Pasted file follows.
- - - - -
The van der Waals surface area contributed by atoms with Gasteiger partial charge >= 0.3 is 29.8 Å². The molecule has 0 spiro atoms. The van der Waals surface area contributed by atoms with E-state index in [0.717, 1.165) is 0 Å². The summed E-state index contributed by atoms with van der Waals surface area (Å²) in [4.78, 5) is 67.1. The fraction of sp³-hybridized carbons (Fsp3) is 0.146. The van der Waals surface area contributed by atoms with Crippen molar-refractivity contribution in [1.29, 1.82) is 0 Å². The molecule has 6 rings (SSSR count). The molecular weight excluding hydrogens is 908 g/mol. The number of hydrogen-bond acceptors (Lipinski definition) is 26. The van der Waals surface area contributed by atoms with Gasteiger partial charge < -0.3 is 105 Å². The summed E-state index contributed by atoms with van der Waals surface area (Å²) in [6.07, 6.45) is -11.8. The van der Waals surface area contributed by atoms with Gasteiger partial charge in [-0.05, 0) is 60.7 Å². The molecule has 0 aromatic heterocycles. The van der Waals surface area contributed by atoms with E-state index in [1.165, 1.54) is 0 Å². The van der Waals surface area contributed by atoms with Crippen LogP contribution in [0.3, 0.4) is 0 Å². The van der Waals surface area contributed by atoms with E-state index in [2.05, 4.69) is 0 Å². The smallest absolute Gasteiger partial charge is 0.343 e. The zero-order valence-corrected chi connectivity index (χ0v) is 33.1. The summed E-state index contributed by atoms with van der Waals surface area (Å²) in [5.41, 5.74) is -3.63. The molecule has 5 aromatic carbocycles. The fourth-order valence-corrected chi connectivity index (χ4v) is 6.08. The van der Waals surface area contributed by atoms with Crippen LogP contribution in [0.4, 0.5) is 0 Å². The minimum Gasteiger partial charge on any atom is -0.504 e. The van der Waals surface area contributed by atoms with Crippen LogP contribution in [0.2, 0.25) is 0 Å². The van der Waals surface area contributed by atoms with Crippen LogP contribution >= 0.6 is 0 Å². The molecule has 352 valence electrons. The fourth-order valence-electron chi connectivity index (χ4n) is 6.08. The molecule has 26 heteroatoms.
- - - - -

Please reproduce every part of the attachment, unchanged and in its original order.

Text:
The van der Waals surface area contributed by atoms with Gasteiger partial charge >= 0.3 is 29.8 Å². The molecule has 0 spiro atoms. The van der Waals surface area contributed by atoms with E-state index in [0.717, 1.165) is 0 Å². The summed E-state index contributed by atoms with van der Waals surface area (Å²) in [4.78, 5) is 67.1. The fraction of sp³-hybridized carbons (Fsp3) is 0.146. The van der Waals surface area contributed by atoms with Crippen molar-refractivity contribution in [1.29, 1.82) is 0 Å². The molecule has 6 rings (SSSR count). The molecular weight excluding hydrogens is 908 g/mol. The number of hydrogen-bond acceptors (Lipinski definition) is 26. The van der Waals surface area contributed by atoms with Gasteiger partial charge < -0.3 is 105 Å². The summed E-state index contributed by atoms with van der Waals surface area (Å²) in [6.07, 6.45) is -11.8. The van der Waals surface area contributed by atoms with Gasteiger partial charge in [-0.05, 0) is 60.7 Å². The molecule has 0 aromatic heterocycles. The van der Waals surface area contributed by atoms with E-state index in [1.165, 1.54) is 0 Å². The van der Waals surface area contributed by atoms with Crippen LogP contribution in [0.3, 0.4) is 0 Å². The van der Waals surface area contributed by atoms with E-state index in [2.05, 4.69) is 0 Å². The smallest absolute Gasteiger partial charge is 0.343 e. The zero-order valence-corrected chi connectivity index (χ0v) is 33.1. The summed E-state index contributed by atoms with van der Waals surface area (Å²) in [5.41, 5.74) is -3.63. The molecule has 5 aromatic carbocycles. The fourth-order valence-corrected chi connectivity index (χ4v) is 6.08. The van der Waals surface area contributed by atoms with Crippen LogP contribution in [0.4, 0.5) is 0 Å². The minimum Gasteiger partial charge on any atom is -0.504 e. The van der Waals surface area contributed by atoms with Crippen LogP contribution in [0.2, 0.25) is 0 Å². The van der Waals surface area contributed by atoms with Crippen LogP contribution >= 0.6 is 0 Å². The molecule has 352 valence electrons. The fourth-order valence-electron chi connectivity index (χ4n) is 6.08. The molecule has 26 heteroatoms.